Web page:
May 16, 2011

Two Views from Lebanon on Yesterday

My friend Sean takes issue with what I wrote yesterday. Sean is obviously partisan on this issue (and I do not use that word "partisan" pejoratively), but read his account of events from the Lebanese side of the border anyway. Another great witness account was posted in the comments. This is from an American student studying at the American University of Beirut.*

I was there yesterday at the Lebanese
border, not protesting or remembering but watching what happened (I'm an
american student of European descent, with more ties to the Jewish
community than to any arab community). There was a clear effort by
Hezbollah to make their presence known at the event, but only as
"traffic cops". They were all clearly visible in their yellow hats with
green writing, and green lanyards, but NONE of them were openly armed.
even on the drive down, there was a distinct lack of weaponry on anyone
except for Lebanese Army/Police forces. Hell, they were even checking
bags to make sure that no one was bringing in weapons of any sort. On
top of that, they were helping to transport the dead/injured out of the
zone as fast as possible, by either bringing them out of the valley or
helping clear a way through the crowds for the ambulances. They wanted
to make it clear that NO ONE from Hezbollah was instigating anything,
and that this was only a Palestinian movement (even if for it to happen,
it did take government acquiescence). So from what I could see and
hear about the other remembrances, it was very much the same. None of
the anti-Israel groups wanted to give them a reason to start anything,
and to keep it as much of a Palestinian event as possible.


At #1: as I was leaving the event after getting a little spooked at
seeing dead bodies getting rushed up the hill, the current kill count
was four, and that was at 3PM local time. I heard estimates of up to 16
dead, but 10 seems much more likely from the amount of ambulances I saw
going in and out, and the stretchers being rushed up and down the hill.
Also, as far as from what I could tell and from what I heard (although
this is still probably subject to some more scrutiny), was that the IDF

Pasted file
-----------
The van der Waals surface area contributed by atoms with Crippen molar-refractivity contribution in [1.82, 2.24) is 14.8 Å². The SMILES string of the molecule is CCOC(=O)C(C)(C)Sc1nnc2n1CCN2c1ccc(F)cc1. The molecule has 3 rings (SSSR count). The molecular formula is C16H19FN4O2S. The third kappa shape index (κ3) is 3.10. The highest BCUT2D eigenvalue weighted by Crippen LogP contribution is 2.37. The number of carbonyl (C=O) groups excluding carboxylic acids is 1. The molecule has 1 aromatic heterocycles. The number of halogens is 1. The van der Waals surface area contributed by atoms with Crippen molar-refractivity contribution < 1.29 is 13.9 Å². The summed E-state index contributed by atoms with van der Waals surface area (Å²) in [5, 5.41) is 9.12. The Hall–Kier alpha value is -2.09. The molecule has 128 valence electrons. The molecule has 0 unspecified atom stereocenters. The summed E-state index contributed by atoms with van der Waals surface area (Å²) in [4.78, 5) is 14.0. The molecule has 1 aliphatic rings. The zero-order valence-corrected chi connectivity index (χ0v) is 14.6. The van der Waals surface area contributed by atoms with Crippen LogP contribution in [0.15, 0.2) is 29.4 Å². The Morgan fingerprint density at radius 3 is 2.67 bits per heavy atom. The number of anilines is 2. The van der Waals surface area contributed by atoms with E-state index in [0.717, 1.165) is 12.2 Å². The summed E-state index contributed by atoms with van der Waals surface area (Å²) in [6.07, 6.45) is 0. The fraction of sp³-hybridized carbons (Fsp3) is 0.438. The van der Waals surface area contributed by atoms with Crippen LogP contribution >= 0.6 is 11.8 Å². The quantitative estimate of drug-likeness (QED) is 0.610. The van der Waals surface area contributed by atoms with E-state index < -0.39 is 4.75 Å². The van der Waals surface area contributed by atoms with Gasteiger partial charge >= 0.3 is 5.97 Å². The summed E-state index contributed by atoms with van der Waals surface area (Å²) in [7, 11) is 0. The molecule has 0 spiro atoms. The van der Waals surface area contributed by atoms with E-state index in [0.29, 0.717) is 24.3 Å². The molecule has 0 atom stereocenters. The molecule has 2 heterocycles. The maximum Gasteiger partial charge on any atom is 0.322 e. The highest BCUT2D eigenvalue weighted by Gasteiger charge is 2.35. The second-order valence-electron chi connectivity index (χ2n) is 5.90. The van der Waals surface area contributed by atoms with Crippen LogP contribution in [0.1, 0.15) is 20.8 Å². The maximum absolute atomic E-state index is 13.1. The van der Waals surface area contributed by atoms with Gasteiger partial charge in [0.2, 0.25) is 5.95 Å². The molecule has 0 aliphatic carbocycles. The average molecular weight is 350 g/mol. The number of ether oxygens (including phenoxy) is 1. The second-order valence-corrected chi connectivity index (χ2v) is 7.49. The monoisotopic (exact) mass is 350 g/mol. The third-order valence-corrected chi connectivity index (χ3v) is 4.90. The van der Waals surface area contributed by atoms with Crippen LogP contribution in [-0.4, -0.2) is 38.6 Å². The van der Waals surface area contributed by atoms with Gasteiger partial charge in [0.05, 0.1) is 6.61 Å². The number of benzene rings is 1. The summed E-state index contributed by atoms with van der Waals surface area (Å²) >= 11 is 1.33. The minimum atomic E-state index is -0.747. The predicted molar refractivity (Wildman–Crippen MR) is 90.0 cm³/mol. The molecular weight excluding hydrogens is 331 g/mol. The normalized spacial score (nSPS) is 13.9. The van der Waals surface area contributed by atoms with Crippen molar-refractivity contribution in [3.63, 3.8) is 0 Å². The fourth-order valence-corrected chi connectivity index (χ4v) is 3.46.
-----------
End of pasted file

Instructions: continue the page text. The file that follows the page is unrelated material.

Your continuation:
fired on the crowd before they even started throwing rocks, and fired
on people at the fence vandalizing (aka hanging Palestinian flags on)
the LEBANESE fence and chanting, which in turn spurred the rock
throwing. From my vantage point and from the pictures I took, the area
where the Palestinians mobbed the fence was near for the most part open
farm land, with about a maybe a 10 yard stretch of trees between the
Israeli fence and the farmland, with IDF soldiers right on the edge of
the trees near the fence. If the Israelis were worried about anyone
crossing the border, they could have sat out of range of the stones, and
just watched. Not to mention the surveillance along that area of the
border includes CCTV cameras (from what a friend who had visited the
border the weekend before, the number of cameras had grown by a bunch
that week) that could have easily told them if someone was attempting to
cross the fence. Not to mention that there were two Merkavas, an
observation post, a Humvee and a couple of civilian looking SUV's nearby
that were all watching the border and could have easily run down or
taken out any Palestinians crossing the border.


For me, this was really really disconcerting, because I've always
thought of the IDF as a professional force, one of the best in the world
and one that knew how to exercise restraint (especially after reading
accounts of the Al-Aqsa intifada), but what I saw left me with the exact
opposite impression. You would think that the IDF would remove
themselves from a situation where they would be forced to use any sort
of force, but what I saw really dictates otherwise. Even if they did
return fire for stone throwing, they were waiting for it to happen. The
soldiers didn't have to be within range of the stones, it seemed like
they wanted to be there. From what I could discern from my pictures
(taken from long range with a good zoom lens), the IDF soldiers were in
full battle garb, not even riot control. I hate to insinuate that they
wanted to kill Palestinians, but that's what seemed like. what made
that even more stark was watching a man being brought up the side of the
hill with most of his right leg missing. Now, I heard no explosions,
but I did hear gunshots (I know my ear's not discerning enough to tell
the difference between calibers), so that makes me wonder how he lost
his leg, and a logical conclusion would be that it was shot off, and
from my limited knowledge of weapons, it seems like it would have had to
have been a large caliber weapon, or one with a high rate of fire. Why
would any force on crowd control fire either something with that much
of a rate of fire into a crowd, or a caliber that large?


I too find it extremely weird that the IDF was caught "unaware" of
the coming protests, and in many ways find it too convenient, especially
after being told that the gatherings were well publicized via facebook
and other forms of social media, and you'd think someone in Israel would
have picked up on it. One other bit of food for thought, normally that
valley contains a large UN presence (an English friend had been the
weekend before and told me as such), but they were starkly absent, minus
one overflight of a UN helicopter, which then summarily disappeared.

*These two accounts are from Americans living in Lebanon. A summary of events from a truly Lebanese perspective (and one sympathetic to the Palestinians) can be found via the Leftist newspaper al-Akhbar.